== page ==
Jim Root: “V-Man, our bass player, he made that for me. It’s a Warmoth. It’s a cool guitar so I’ve been playing it live. It’s alder or basswood with a quilt maple top. It’s got the David Gilmour single coil and an [EMG] 81 in it.
“Then V-Man did all the fretwork and all that stuff. I’ve been using it for the last three songs in the set, which is Surfacing, Left Behind and Spit It Out. He gave it to me at the beginning of the tour, right before we left. He was like, ‘Hey I got you a Christmas present and he sent me a picture of it.’ I was like, ‘Hey cool! I got you… nothing!’ [laughs]”
Fender Jim Root Strat (for pickup testing)
Jim Root: “I have been working with EMG and they sent me a bunch of pickups, and in this Strat I play for the middle of the set Martin [Jim’s tech] has been switching the pickups out every night and I’ve been trying different ones to try and do different things with them.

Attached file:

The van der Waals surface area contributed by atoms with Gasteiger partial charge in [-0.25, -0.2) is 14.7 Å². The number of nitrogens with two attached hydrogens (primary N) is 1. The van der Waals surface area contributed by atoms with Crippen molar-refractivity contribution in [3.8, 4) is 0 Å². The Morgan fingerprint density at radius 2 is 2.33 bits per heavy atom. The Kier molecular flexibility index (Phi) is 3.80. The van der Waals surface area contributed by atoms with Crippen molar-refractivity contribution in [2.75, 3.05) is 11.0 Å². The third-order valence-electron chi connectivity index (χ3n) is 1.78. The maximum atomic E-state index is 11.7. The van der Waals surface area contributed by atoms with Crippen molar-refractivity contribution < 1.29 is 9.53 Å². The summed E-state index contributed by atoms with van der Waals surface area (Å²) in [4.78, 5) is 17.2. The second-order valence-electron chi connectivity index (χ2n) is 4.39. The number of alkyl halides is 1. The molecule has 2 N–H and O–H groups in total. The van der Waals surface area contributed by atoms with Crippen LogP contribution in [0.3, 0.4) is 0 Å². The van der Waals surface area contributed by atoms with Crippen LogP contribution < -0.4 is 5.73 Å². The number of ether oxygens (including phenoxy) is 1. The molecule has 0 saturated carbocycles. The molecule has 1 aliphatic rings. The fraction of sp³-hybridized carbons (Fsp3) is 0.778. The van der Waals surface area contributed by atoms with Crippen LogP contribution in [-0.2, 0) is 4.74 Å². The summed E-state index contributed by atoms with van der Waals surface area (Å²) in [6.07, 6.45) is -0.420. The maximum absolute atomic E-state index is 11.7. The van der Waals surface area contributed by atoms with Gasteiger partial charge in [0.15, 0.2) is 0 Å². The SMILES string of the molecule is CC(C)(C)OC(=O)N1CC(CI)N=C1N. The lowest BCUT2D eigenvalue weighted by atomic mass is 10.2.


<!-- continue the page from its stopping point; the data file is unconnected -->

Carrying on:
“What I would really like to do is try to see if EMG can make a passive pickup that feels and sounds like the 81 and the 60. But the problem I’m having, once I play a certain pickup in that guitar, no matter what it is, I go back to what I’m used to and I love it.
“There’s nothing that I would really want to change about the 81 and the 60. I love the 60 for clean, when we’re doing songs like Devil In I and Dead Memories, I also flip up the neck pickup for all the clean stuff. It’s really bubbly, and thick and round. With signature pickups, they want to do it and I want to do it but I don’t want to put my name on something that already exists.